Bitter Fight Certain in Trial of Frank

bitter-fight-certain

Another in our series of new transcriptions of contemporary articles on the Leo Frank case.

Atlanta Georgian

Tuesday, June 3rd, 1913

Defense Prepares to Show Glaring Discrepancies in Affidavit of James Conley.

[Minola McKnight, the negro cook at Frank’s home, made a written statement Tuesday afternoon to the police following a cross-examination lasting more than an hour at the police station.

The woman was questioned by E. H. Pickett and Roy L. Craven, both of whom are employed at the hardware store of Beck & Gregg. While the bearing of her statement on the Phagan case was not revealed, it is generally thought to relate to the actions of Frank and other inmates of his household on the morning following the murder.

She is believed to have stuck to her story that Frank was home at 1:30, which is one link in the alibi chain the defense is forging.

That Louise H. Beck, foreman of the Grand Jury which indicted Frank, is a co-partner in the establishment with which Pickett and Craven, the questioners of the negro woman, are employed is believed to lend much significance to the cross-examination by the two men. This connection, however, was not made public.

The cook was later released after her statement had been taken, and with her husband left for her Pulliam street home. It was said that she might be called as a witness in the trial of Frank. Much as the detectives attempted to shroud her evidence in mystery, all the indications were that she had not materially changed her statement in favor of Frank. She was released on an agreement with her counsel, George Gordon. — added from a later edition of the Georgian — Ed.]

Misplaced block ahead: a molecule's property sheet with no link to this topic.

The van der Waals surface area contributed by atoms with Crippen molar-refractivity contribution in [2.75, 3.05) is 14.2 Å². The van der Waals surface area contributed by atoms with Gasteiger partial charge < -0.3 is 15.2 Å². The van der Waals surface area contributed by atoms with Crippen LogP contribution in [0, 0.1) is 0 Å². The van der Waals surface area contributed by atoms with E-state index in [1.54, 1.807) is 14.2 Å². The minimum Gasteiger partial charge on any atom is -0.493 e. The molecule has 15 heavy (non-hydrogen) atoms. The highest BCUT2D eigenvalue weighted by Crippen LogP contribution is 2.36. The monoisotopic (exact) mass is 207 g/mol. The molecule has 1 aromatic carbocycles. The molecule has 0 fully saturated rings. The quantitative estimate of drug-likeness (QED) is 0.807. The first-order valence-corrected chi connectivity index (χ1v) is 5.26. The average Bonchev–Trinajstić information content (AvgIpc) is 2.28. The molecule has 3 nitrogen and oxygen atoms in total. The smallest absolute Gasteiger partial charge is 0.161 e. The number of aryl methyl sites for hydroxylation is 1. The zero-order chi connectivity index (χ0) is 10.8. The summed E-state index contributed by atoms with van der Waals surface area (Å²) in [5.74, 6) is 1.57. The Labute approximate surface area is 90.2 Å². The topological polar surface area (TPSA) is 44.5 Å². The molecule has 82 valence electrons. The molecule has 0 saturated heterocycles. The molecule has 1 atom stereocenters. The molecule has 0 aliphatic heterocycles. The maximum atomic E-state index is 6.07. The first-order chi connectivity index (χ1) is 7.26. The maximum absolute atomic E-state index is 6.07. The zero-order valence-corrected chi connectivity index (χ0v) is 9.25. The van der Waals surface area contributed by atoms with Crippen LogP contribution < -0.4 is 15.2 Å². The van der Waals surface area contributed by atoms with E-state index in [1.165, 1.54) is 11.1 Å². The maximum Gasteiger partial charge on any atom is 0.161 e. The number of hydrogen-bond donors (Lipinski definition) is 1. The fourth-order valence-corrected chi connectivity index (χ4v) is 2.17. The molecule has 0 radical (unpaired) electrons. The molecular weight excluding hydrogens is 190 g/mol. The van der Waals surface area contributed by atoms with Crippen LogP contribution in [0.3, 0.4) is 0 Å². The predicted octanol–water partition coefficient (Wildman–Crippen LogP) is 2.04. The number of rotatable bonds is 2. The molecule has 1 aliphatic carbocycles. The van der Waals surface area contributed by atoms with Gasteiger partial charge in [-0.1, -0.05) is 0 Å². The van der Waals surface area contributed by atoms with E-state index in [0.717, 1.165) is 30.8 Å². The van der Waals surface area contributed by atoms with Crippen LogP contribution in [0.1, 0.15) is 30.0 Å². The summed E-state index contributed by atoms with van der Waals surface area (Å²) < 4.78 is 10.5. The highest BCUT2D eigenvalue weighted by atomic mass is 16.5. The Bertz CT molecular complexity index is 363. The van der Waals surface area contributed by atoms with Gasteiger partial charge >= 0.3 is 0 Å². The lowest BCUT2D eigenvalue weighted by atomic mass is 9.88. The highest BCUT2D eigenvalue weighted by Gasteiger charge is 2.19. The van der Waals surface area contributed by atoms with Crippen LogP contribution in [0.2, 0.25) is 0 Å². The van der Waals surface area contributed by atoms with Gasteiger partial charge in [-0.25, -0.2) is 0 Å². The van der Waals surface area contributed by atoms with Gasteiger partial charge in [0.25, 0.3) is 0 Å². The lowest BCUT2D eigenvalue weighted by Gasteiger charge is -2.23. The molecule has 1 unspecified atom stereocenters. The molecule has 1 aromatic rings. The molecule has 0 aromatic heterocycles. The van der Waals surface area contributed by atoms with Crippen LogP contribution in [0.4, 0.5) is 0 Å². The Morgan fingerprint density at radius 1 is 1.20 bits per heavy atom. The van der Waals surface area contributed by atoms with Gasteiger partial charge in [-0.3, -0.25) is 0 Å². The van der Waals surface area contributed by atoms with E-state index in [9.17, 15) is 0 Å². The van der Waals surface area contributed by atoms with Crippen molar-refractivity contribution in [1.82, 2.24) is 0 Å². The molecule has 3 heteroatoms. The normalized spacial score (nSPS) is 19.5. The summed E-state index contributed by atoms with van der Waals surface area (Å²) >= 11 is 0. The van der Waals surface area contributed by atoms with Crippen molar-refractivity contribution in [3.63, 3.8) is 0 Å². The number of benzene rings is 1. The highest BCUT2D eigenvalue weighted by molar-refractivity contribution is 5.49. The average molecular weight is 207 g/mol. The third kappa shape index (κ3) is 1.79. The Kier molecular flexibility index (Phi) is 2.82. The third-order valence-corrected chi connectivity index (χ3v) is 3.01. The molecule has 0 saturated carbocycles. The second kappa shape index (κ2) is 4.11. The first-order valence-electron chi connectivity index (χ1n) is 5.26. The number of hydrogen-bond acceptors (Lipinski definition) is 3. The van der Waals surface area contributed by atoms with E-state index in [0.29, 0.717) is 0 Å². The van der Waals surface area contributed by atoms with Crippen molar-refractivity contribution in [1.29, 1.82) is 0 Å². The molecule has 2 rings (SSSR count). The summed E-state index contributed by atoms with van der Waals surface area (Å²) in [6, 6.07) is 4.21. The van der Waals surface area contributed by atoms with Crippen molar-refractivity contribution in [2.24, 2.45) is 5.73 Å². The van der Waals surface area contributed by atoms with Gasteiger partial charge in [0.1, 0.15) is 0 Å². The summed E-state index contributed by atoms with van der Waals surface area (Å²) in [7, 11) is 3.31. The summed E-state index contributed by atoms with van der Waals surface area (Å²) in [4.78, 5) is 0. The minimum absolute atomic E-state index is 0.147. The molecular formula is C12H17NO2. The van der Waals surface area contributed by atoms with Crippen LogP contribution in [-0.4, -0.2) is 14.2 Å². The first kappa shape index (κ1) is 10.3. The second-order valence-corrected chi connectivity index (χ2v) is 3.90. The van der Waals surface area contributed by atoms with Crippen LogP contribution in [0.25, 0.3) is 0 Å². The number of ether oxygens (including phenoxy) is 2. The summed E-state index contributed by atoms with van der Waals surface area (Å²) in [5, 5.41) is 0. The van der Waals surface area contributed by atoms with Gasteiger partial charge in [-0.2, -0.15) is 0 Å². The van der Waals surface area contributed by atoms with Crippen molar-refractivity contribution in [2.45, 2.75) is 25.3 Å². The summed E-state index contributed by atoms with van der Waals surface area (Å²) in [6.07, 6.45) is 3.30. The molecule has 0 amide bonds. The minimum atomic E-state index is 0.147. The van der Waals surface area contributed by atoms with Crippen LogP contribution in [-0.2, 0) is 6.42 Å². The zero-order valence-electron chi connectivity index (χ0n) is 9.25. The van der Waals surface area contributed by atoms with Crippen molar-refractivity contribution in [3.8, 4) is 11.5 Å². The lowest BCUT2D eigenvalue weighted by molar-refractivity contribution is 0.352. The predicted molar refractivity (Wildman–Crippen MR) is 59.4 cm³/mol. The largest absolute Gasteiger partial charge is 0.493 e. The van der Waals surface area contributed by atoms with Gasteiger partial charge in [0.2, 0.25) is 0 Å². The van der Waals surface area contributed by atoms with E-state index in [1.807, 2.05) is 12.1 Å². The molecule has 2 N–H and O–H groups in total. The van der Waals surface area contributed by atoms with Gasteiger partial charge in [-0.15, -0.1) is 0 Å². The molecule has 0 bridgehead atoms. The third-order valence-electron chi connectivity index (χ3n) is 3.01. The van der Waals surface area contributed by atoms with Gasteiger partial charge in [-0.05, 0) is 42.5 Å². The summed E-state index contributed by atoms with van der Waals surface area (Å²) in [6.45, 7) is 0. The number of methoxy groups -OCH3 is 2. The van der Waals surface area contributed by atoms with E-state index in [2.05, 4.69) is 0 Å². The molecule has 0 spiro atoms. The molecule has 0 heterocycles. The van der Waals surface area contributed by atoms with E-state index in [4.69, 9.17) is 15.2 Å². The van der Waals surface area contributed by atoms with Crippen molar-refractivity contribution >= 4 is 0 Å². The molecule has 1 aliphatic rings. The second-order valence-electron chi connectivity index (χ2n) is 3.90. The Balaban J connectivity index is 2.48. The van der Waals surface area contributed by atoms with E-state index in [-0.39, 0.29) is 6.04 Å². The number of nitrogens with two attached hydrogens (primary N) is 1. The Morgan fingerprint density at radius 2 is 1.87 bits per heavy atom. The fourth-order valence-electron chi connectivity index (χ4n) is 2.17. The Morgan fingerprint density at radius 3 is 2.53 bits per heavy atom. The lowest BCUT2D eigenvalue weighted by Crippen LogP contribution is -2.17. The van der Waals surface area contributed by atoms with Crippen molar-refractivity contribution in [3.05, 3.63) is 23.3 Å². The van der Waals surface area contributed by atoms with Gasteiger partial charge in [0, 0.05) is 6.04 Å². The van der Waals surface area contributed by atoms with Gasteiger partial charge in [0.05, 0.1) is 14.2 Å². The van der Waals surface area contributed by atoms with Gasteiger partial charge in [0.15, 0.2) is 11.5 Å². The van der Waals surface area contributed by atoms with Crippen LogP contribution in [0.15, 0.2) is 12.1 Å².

“Developments of a startling nature may be expected from day to day in the Phagan case,” said Chief of Detectives Lanford Tuesday morning. “They may be expected right up to the date that the trial of Leo Frank begins.

“That we feel we practically have a conclusive case against the factory superintendent does not mean that we are resting in our labors to the slightest extent. We are a little more at rest in our minds, that is all.

“The detectives are working constantly on new clews that present themselves and are investigating every story that is heard, whether it is told by a witness favorable to Frank or against him. We wish to go into court prepared to establish our case against Frank so that not a doubt of his guilt will be possible. That is, of course, if it still appears at that time as certain to us that he is the guilty man as it does now.”

With the continued activity of the detectives, it has become noticeable in the last few days that the defense is at work on its case. Both sides are preparing for a titanic battle when Frank is put on trial for his life the third week in this month. Frank’s cook is still held at police headquarters.

To Cite Time Differences.

Differences in the time given by Jim Conley in his affidavit and the testimony of Coroner’s jury witnesses will be pointed out in the defense of Leo M. Frank against the charge of killing little Mary Phagan, it was revealed Tuesday. They will be used as indications of the superintendent’s innocence because of their many seeming deviations from fact.

One of the most glaring was the negro’s declaration that while he was in Frank’s office to write the notes Miss Corinthia Hall and Mrs. Emma Clark entered. Conley said that this was 1 o’clock or a few minutes after. But Miss Hall had left the building more than an hour before, according to her own testimony before the Coroner’s jury. Continue Reading →